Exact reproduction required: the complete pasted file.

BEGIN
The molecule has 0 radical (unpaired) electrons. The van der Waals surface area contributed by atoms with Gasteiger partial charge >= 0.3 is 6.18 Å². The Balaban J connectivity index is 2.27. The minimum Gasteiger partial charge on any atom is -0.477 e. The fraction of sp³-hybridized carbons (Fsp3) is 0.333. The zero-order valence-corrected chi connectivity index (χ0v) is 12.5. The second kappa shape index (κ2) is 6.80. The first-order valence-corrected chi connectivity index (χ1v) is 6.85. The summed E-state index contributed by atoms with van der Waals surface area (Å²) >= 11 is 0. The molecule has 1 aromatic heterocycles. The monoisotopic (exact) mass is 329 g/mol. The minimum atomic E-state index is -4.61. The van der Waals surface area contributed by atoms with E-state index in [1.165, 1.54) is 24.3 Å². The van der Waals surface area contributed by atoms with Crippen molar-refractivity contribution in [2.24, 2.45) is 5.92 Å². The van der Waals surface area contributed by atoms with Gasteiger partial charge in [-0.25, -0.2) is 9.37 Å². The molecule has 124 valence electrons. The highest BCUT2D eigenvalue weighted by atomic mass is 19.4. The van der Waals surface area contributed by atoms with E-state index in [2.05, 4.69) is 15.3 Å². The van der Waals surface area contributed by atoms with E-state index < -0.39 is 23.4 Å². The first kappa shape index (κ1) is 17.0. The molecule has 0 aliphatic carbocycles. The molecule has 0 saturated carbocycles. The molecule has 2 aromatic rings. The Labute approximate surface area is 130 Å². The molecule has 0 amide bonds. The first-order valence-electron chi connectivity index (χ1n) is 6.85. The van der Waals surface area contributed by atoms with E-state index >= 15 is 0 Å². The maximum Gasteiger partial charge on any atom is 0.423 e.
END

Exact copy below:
The molecule has 0 radical (unpaired) electrons. The van der Waals surface area contributed by atoms with Gasteiger partial charge >= 0.3 is 6.18 Å². The Balaban J connectivity index is 2.27. The minimum Gasteiger partial charge on any atom is -0.477 e. The fraction of sp³-hybridized carbons (Fsp3) is 0.333. The zero-order valence-corrected chi connectivity index (χ0v) is 12.5. The second kappa shape index (κ2) is 6.80. The first-order valence-corrected chi connectivity index (χ1v) is 6.85. The summed E-state index contributed by atoms with van der Waals surface area (Å²) >= 11 is 0. The molecule has 1 aromatic heterocycles. The monoisotopic (exact) mass is 329 g/mol. The minimum atomic E-state index is -4.61. The van der Waals surface area contributed by atoms with E-state index in [1.165, 1.54) is 24.3 Å². The van der Waals surface area contributed by atoms with Crippen molar-refractivity contribution in [2.24, 2.45) is 5.92 Å². The van der Waals surface area contributed by atoms with Gasteiger partial charge in [-0.25, -0.2) is 9.37 Å². The molecule has 124 valence electrons. The highest BCUT2D eigenvalue weighted by atomic mass is 19.4. The van der Waals surface area contributed by atoms with E-state index in [2.05, 4.69) is 15.3 Å². The van der Waals surface area contributed by atoms with E-state index < -0.39 is 23.4 Å². The first kappa shape index (κ1) is 17.0. The molecule has 0 aliphatic carbocycles. The molecule has 0 saturated carbocycles. The molecule has 2 aromatic rings. The Labute approximate surface area is 130 Å². The molecule has 0 amide bonds. The first-order valence-electron chi connectivity index (χ1n) is 6.85. The van der Waals surface area contributed by atoms with E-state index >= 15 is 0 Å². The maximum Gasteiger partial charge on any atom is 0.423 e.